By Alexander Ng, Manifold.ai
As interest in Artificial Intelligence (AI), and specifically Machine Learning (ML), grows and more engineers enter this popular field, the lack of de facto standards and frameworks for how work should be done is becoming more apparent. A new focus on optimizing the ML delivery pipeline is starting to gain momentum.
Data scientists are becoming more involved in the delivery pipeline of products, and it is a non-trivial task ensuring that their work survives the delivery process. Of course, this isn’t a new problem: in the past, traditional software development teams would throw their work “over the wall” to the operations team to serve in production with little to no context. A community effort to solve the inevitable mess resulted in what we now think of as DevOps, removing the wall between development and operations to drive increased efficiency and improve product quality. New tools and processes to help teams implement streamlined delivery pipelines now help guarantee development/production parity.
Now, the same problem has reared its head in the ML space, and is only getting worse as demand for AI products continues to grow. There is a new wall that is killing productivity. How does DevOps change with the rise of
Whatever the MLE toolkit ends up including, one thing we are very confident about is: Docker will play a major role in the ML development lifecycle standard.
Docker-First data Science
By moving to a Docker-first workflow, MLEs can benefit from many of the significant downstream advantages in the development lifecycle in terms of easy vertical and horizontal scalability for running workloads on large datasets, as well as ease of deployment and delivery of models and prediction engines. Docker images running in containers provide an easy way to guarantee a consistent runtime environment across different developer laptops, remote compute clusters, and in production environments.
While this same consistency can be achieved with careful use of virtual environments and disciplined system-level configuration management, containers still provide a significant advantage in terms of spin up/down time for new environments and developer productivity. However, what we have heard repeatedly from the data science community is: I know Docker will make this easier, but I don’t have the time or resources to set it up and figure it all out.
At Manifold, we developed internal tools for easily spinning up Docker-based development environments for machine learning projects. In order to help other data science teams adopt Docker and apply DevOps best practices to streamline machine learning delivery pipelines, we open-sourced our evolving toolkit. We wanted to make it dead simple for teams to spin up new ready-to-go development environments and move to a Docker-first workflow.
How Does Torus Work?
The Torus 1.0 package contains a Dockerized Cookiecutter for data Science (a fork of the popular cookiecutter-data-science) and an ML Development Base Docker Image. Using the project cookiecutter and Docker image together, you can go from cold-steel to a new project working in a Jupyter Notebook with all of the common libraries available in under five minutes (and you didn’t have to pip install anything).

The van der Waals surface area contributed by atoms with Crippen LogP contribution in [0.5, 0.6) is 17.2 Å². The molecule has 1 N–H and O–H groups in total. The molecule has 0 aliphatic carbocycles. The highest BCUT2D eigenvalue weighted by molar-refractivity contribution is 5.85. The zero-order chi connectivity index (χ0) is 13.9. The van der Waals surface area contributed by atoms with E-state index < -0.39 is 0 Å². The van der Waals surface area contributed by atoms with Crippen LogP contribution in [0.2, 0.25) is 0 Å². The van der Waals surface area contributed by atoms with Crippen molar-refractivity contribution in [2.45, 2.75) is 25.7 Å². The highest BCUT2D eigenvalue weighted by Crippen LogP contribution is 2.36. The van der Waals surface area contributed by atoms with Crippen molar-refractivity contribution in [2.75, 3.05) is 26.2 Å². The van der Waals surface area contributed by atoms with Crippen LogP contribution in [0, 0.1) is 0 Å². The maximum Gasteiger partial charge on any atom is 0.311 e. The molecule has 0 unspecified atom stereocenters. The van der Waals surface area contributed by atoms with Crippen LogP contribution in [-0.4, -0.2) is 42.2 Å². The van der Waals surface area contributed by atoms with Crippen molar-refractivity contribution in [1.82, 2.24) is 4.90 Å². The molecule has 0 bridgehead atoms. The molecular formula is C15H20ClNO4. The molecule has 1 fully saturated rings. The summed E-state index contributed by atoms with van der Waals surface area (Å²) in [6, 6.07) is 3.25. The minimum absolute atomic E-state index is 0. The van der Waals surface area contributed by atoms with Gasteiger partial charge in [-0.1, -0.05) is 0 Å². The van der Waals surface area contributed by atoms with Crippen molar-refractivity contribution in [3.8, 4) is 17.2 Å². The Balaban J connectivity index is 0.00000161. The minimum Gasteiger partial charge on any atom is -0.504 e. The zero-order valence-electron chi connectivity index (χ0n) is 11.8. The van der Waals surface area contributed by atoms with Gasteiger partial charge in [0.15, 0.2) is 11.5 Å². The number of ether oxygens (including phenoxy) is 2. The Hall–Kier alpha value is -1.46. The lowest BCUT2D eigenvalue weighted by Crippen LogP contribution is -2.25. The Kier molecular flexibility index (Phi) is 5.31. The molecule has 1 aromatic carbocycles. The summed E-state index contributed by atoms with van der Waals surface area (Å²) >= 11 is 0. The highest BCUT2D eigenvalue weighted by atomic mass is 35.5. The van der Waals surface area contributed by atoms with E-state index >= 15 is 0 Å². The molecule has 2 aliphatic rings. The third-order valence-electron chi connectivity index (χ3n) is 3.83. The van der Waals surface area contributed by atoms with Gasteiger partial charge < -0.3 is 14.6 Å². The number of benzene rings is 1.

After instantiating a new project with the cookiecutter template and running a single start command, your local development setup will look like this:
Fully configured out-of-the-box Dockerized local development setup for data science projects.
Let’s dive a little deeper into what’s happening here:
1. The ML base development image was pulled down to your local machine from Docker Hub. This includes many of the commonly used data science and ML libraries pre-installed, along with a Jupyter Notebook server with useful extensions installed and configured.
2. A container is launched with the base image, and is configured to mount your top-level project directory as a shared volume on the container. This lets you use your preferred IDE on your host machine to modify code and see changes reflected immediately in the runtime environment.
3. Port forwarding is set up so you can use a browser on your host machine to work with the notebook server running inside the container. An appropriate host port to forward is dynamically chosen, so no worries about port conflicts (e.g., other notebook servers, databases, or anything else running on your laptop).
4. The project is scaffolded with its own Dockerfile, so you can install any project-specific packages or libraries and share your environment with the team via source control.
You can use your favorite browser and IDE locally as you normally would to do your work, while your runtime environment is 100% consistent across your team. If you are working on multiple projects on your machine, rest assured that each project is running in its own cleanly isolated container.
Lay the Foundation
There is a lot of exciting activity going on in the MLE toolkit space and it’s easy to forget that, before even considering a higher-order platform or framework, you need to make sure your team is set up for success. We need what the DevOps movement did for software engineering in the ML delivery pipeline. Moving to a Docker-first development workflow is a great first step in making life easier for everyone involved with the delivery pipeline—and that includes your customers.
Bio: Alexander Ng is a Senior data Engineer at Manifold, an AI product studio. His previous work includes a stint as engineer and technical lead doing DevOps at Kyruus, as well as engineering work for the Navy. He holds a BS degree from Boston University in Electrical Engineering.
- How Docker Can Help You Become A More Effective data Scientist
- Docker for data Science
- Operational Machine Learning: Seven Considerations for Successful MLOps